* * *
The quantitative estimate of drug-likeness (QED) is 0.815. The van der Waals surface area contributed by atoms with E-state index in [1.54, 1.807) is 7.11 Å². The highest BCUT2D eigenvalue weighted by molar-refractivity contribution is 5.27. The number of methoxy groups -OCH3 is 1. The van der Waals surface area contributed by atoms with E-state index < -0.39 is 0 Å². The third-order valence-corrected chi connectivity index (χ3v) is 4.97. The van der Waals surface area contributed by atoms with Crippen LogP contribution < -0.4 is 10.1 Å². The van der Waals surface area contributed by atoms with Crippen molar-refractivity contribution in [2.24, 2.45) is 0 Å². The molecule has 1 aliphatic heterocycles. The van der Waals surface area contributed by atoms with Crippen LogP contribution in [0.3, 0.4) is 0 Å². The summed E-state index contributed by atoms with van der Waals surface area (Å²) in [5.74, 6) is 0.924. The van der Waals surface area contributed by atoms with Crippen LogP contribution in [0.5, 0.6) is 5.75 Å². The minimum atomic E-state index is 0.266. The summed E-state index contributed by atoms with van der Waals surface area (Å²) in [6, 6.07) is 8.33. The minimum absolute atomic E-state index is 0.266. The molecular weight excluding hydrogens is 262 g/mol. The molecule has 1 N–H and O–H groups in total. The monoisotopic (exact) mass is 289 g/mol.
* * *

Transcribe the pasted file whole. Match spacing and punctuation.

The quantitative estimate of drug-likeness (QED) is 0.815. The van der Waals surface area contributed by atoms with E-state index in [1.54, 1.807) is 7.11 Å². The highest BCUT2D eigenvalue weighted by molar-refractivity contribution is 5.27. The number of methoxy groups -OCH3 is 1. The van der Waals surface area contributed by atoms with E-state index < -0.39 is 0 Å². The third-order valence-corrected chi connectivity index (χ3v) is 4.97. The van der Waals surface area contributed by atoms with Crippen LogP contribution < -0.4 is 10.1 Å². The van der Waals surface area contributed by atoms with Crippen molar-refractivity contribution in [2.24, 2.45) is 0 Å². The molecule has 1 aliphatic heterocycles. The van der Waals surface area contributed by atoms with Crippen LogP contribution in [0.3, 0.4) is 0 Å². The summed E-state index contributed by atoms with van der Waals surface area (Å²) in [5.74, 6) is 0.924. The van der Waals surface area contributed by atoms with Crippen LogP contribution in [0.5, 0.6) is 5.75 Å². The minimum atomic E-state index is 0.266. The summed E-state index contributed by atoms with van der Waals surface area (Å²) in [6, 6.07) is 8.33. The minimum absolute atomic E-state index is 0.266. The molecular weight excluding hydrogens is 262 g/mol. The molecule has 1 N–H and O–H groups in total. The monoisotopic (exact) mass is 289 g/mol.